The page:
AEI points out – and the Tax Policy Center does not say otherwise – that when you make these adjustments and put these exclusions, deductions and credits back on the table, the supposed "need" for a middle class tax increase is eliminated by a very small increase in the rate of growth. In other words, what the Tax Policy Center initially said “must happen” need not happen at all. 

The point is not that the Tax Policy Center got the math wrong - it doesn't appear that there is much disagreement about the math. It's that it approached the issue in a tendentious way - making assumptions that advanced its preferred narrative and that played into the hands of one of the campaigns. It would have done a better study had it played it straight.

It would be fair to ask Romney to be more specific about his plan - a question that might also be asked of the President about his. It's fair to say that its tough to design an across the board rate decrease that would be revenue neutral without raising rates on capital gains and dividends - although neither would raise much more money. But saying that Romney proposes a middle class tax increase is wrong. So wrong, I think, as to be perilously close to a lie.

Cross posted at Purple Wisconsin.


Nick said...

The problem with his position that the difference can partially be made up through economic growth, is that he hasn't released any calculations regarding how much that growth would be.

Obama did calculate how much the stimulus would affect unemployment, and was way off, and is rightly being criticized for it in some sectors.

Romney should do the same. Provide a range, a set of assumptions that led to that number, and let's debate it. Are his numbers realistic? Are his assumptions valid?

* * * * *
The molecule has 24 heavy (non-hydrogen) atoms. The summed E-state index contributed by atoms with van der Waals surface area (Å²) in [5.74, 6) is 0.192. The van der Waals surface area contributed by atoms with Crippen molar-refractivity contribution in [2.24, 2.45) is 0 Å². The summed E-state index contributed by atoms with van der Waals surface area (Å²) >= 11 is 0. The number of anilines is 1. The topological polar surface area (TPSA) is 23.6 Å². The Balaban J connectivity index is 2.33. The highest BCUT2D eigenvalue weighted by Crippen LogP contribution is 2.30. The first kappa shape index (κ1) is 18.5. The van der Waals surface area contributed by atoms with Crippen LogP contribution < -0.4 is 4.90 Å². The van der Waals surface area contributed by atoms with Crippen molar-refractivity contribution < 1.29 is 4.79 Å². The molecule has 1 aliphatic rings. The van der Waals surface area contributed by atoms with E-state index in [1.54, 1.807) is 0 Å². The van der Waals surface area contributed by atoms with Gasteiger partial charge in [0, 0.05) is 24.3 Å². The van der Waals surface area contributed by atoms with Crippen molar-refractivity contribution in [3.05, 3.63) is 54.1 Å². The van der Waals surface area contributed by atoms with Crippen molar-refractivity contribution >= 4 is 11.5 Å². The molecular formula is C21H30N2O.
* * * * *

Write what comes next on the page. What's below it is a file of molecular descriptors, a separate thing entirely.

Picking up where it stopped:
This is the same guy who is claiming that our Navy is the smallest it's been since 1916 and we need to build a ton more ships, and that we need to tie our military spending to a percentage of GDP... when it's too high already.

Forgive me if I don't trust the numbers that he hasn't bothered to release.

Anonymous said...

Willard will say anything to get elected. He is less of a Republican than Obama, but has fooled what's left of the GOP into thinking he's the second coming of Ronald Reagan. He will say anything even when it directly contradicts his position from last week.

Anonymous said...

"We should be all skeptical of the appeal to non-partisan authority; to the argument that some "Center" or "Institute" or "Foundation" - or even college professor - has done a study that has come to a conclusion that we all should accept on its face because the people who did it are smart."

Deftly played, professor. Provide the disclaimer that you are impartial, yet clearly employ your own biases to craft your arguments to drive home a particular narrative.

So, does your advice to be wary of these non-partisan think tanks even cover conservative foundations for which you have founded and/or have wholeheartedly advocated its positions?

Wait, I already know the answer...

Anonymous said...

The American Enterprise Institute?

Really? They the same guys who said Bush's tax cuts would lead to never-ending growth? Or that Ryan's Roadmap would lead to 2.7 percent employment?

Or was that Heritage? Is there a difference anyway?

'Objective, Third-Party Analysis Showed Governor Perry’s Plan Would Raise Taxes On Millions Of American Families – But He Doesn’t Seem Interested In The Discussion..."

-Mitt Romney, referring to the Tax Policy Center during the primaries.

you know you're a partisan hack right? C'mon, just admit it already.

Anonymous said...

Good work, anonymous 7:43 p.m. The Tax Policy Center attacks the Perry tax plan...BAM, the Romney camp yells it's "objective". That same think tank then reports on the effects of Romney's proposals, the organization magically becomes ‘liberal’ and, therefore, prejudiced.

What say you, professor?